The origins of this British nursery rhyme are said to go back to the Great Fire of London (1666). Recent events have lent the words a grim sense of déjà vu. Politicians know they must do something – and quick. But what?A stark warning comes in a blog posted by Charlie Harvey on the New Internationalist web site and dated 9 August 2011. He says that the recent riots in London (and elsewhere in the United Kingdom) will recur unless society’s political and economic structures are radically overhauled. Actually, he doesn’t quite say that. He writes:
“We need to examine the dual forces of consumerist dogma and the ideologically driven collapse of community cohesion. These two forces when applied to a poor and alienated underclass of young people who have learned to hate the police are nothing short of incendiary … With a looming financial disaster and continuing commitment by the powerful in society to never-ending consumption, uninhibited greed, and systematic inequality as the only way to manage the world, this is probably not the last time London will burn.”
The context for such alienation is starkly delineated:
“A generation of kids are constantly told that having more stuff is the route to fulfilment in life. The same kids have no access to said stuff… Thatcher did away with society in order to free us up for total market domination of every aspect of our lives… Her successors continued the policy and persisted with consumerism as the axiomatic basis of all human fulfilment… Conclusion: Kids with a burning desire for more stuff and no belief in society may very well start smashing up their communities to get a taste of the good life.”
Would it were so simple! What of the traditional roles that families and communities (understood as those that can provide love, care, and support) play in the socialization of young people? By which I mean the way they learn to live in a particular society, to understand and appreciate its values and standards? Did Thatcher do away with all of that, or were there other forces at work? And what became of the moral foundation provided by public education – the kind of education that turns us into responsible, thinking citizens?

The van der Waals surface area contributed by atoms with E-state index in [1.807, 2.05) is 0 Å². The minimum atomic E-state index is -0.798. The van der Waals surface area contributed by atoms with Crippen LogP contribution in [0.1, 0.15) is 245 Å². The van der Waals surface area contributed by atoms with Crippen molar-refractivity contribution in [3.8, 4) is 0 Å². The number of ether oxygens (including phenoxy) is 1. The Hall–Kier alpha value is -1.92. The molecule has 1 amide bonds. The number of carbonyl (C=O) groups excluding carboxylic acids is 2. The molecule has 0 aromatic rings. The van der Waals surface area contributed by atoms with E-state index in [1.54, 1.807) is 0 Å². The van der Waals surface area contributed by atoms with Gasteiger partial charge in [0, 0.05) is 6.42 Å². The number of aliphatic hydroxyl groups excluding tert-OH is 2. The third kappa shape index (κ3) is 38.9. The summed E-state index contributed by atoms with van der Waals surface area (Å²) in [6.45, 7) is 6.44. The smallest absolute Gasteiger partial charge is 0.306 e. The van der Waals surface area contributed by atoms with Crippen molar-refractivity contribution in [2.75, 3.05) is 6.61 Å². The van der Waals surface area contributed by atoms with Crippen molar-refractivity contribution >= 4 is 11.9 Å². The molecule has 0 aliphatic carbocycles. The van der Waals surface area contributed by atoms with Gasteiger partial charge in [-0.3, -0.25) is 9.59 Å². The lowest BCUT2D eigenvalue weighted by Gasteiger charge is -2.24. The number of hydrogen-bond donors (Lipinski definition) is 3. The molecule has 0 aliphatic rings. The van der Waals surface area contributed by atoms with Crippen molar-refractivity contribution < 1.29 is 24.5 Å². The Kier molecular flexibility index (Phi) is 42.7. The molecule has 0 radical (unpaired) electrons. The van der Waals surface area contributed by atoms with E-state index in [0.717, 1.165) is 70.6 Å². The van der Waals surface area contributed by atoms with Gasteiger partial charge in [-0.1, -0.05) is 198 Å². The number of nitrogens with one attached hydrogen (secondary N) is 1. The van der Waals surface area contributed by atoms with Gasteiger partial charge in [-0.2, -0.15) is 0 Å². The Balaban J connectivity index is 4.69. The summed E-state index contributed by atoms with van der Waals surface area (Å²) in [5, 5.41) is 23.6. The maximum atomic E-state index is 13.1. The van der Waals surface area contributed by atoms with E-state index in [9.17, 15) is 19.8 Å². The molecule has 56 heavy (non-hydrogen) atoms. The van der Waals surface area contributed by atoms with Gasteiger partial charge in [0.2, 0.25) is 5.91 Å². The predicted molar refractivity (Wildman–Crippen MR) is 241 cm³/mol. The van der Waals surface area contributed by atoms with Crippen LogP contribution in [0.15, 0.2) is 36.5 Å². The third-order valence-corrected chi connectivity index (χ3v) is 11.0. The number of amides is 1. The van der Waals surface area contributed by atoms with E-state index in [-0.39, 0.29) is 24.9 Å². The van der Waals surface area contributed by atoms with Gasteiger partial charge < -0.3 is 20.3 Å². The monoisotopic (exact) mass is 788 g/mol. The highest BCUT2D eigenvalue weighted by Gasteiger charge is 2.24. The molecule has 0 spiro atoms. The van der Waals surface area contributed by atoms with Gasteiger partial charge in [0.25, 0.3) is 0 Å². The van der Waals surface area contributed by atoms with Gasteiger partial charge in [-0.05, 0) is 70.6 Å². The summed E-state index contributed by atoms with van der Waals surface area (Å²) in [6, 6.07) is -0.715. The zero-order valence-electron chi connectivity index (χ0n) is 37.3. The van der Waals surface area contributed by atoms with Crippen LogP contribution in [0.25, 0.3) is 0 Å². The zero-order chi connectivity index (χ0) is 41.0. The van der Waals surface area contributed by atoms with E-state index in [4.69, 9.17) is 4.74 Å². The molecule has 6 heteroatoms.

The Crick Report on “Education for citizenship and the teaching of democracy in schools” (1998) – commissioned by a Labour government – was categorical about young people:
- learning from the very beginning self-confidence and socially and morally responsible behaviour both in and beyond the classroom, both towards those in authority and towards each other;
- learning about and becoming helpfully involved in the life and concerns of their communities, including learning through community involvement and service to the community;
- learning about how to make themselves effective in public life through knowledge, skills and values.
A reputable British political theorist and democratic socialist, Sir Bernard Crick believed that “politics is ethics done in public”. The Crick Report, which in 2002 led to a compulsory curriculum on good citizenship being adopted in English secondary schools, openly stated:
“We aim at no less than a change in the political culture of this country both nationally and locally: for people to think of themselves as active citizens, willing, able and equipped to have an influence in public life and with the critical capacities to weigh evidence before speaking and acting; to build on and to extend radically to young people the best in existing traditions of community involvement and public service, and to make them individually confident in finding new forms of involvement and action among themselves.”
The question is: what went wrong? If the problems of political apathy, social alienation, and moral vacuity are to be tackled meaningfully, the public education system must be closely examined for its failures and omissions. It was the Irish poet William Butler Yeats (1865–1939) who wrote, “Education is not the filling of a bucket, but the lighting of a fire.” Metaphorically speaking. Otherwise, it may not just be London that burns.